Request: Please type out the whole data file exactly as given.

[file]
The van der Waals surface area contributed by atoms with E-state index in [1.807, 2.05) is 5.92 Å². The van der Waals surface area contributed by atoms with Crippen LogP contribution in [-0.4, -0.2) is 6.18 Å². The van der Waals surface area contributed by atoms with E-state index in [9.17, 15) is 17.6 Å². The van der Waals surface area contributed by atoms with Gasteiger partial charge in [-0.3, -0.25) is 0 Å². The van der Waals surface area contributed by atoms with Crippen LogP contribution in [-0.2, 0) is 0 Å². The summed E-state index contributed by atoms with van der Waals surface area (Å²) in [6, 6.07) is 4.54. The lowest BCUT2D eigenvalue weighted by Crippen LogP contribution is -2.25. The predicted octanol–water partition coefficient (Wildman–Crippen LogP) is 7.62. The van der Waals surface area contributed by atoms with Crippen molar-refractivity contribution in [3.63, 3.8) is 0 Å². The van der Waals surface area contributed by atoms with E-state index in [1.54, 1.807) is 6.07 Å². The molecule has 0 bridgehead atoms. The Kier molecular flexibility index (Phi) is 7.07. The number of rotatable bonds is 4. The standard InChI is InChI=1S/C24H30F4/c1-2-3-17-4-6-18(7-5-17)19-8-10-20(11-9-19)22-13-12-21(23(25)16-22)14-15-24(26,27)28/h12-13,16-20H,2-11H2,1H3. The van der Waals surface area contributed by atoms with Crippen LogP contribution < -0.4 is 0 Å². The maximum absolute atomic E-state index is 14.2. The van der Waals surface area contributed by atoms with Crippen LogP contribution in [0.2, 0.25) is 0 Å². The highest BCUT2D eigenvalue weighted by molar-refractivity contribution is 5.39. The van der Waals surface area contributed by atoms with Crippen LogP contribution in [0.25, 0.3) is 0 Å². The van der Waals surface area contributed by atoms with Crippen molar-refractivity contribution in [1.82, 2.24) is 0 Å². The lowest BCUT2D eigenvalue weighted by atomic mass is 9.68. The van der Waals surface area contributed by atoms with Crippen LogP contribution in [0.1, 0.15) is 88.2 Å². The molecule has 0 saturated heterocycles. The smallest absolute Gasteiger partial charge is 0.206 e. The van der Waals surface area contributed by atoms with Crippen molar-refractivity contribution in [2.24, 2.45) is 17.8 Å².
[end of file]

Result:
The van der Waals surface area contributed by atoms with E-state index in [1.807, 2.05) is 5.92 Å². The van der Waals surface area contributed by atoms with Crippen LogP contribution in [-0.4, -0.2) is 6.18 Å². The van der Waals surface area contributed by atoms with E-state index in [9.17, 15) is 17.6 Å². The van der Waals surface area contributed by atoms with Gasteiger partial charge in [-0.3, -0.25) is 0 Å². The van der Waals surface area contributed by atoms with Crippen LogP contribution in [-0.2, 0) is 0 Å². The summed E-state index contributed by atoms with van der Waals surface area (Å²) in [6, 6.07) is 4.54. The lowest BCUT2D eigenvalue weighted by Crippen LogP contribution is -2.25. The predicted octanol–water partition coefficient (Wildman–Crippen LogP) is 7.62. The van der Waals surface area contributed by atoms with Crippen molar-refractivity contribution in [3.63, 3.8) is 0 Å². The van der Waals surface area contributed by atoms with E-state index in [1.54, 1.807) is 6.07 Å². The molecule has 0 bridgehead atoms. The Kier molecular flexibility index (Phi) is 7.07. The number of rotatable bonds is 4. The standard InChI is InChI=1S/C24H30F4/c1-2-3-17-4-6-18(7-5-17)19-8-10-20(11-9-19)22-13-12-21(23(25)16-22)14-15-24(26,27)28/h12-13,16-20H,2-11H2,1H3. The van der Waals surface area contributed by atoms with Crippen LogP contribution < -0.4 is 0 Å². The maximum absolute atomic E-state index is 14.2. The van der Waals surface area contributed by atoms with Crippen LogP contribution in [0.2, 0.25) is 0 Å². The highest BCUT2D eigenvalue weighted by molar-refractivity contribution is 5.39. The van der Waals surface area contributed by atoms with Crippen LogP contribution in [0.25, 0.3) is 0 Å². The van der Waals surface area contributed by atoms with Crippen molar-refractivity contribution in [1.82, 2.24) is 0 Å². The lowest BCUT2D eigenvalue weighted by atomic mass is 9.68. The van der Waals surface area contributed by atoms with Crippen LogP contribution in [0.1, 0.15) is 88.2 Å². The molecule has 0 saturated heterocycles. The smallest absolute Gasteiger partial charge is 0.206 e. The van der Waals surface area contributed by atoms with Crippen molar-refractivity contribution in [2.24, 2.45) is 17.8 Å².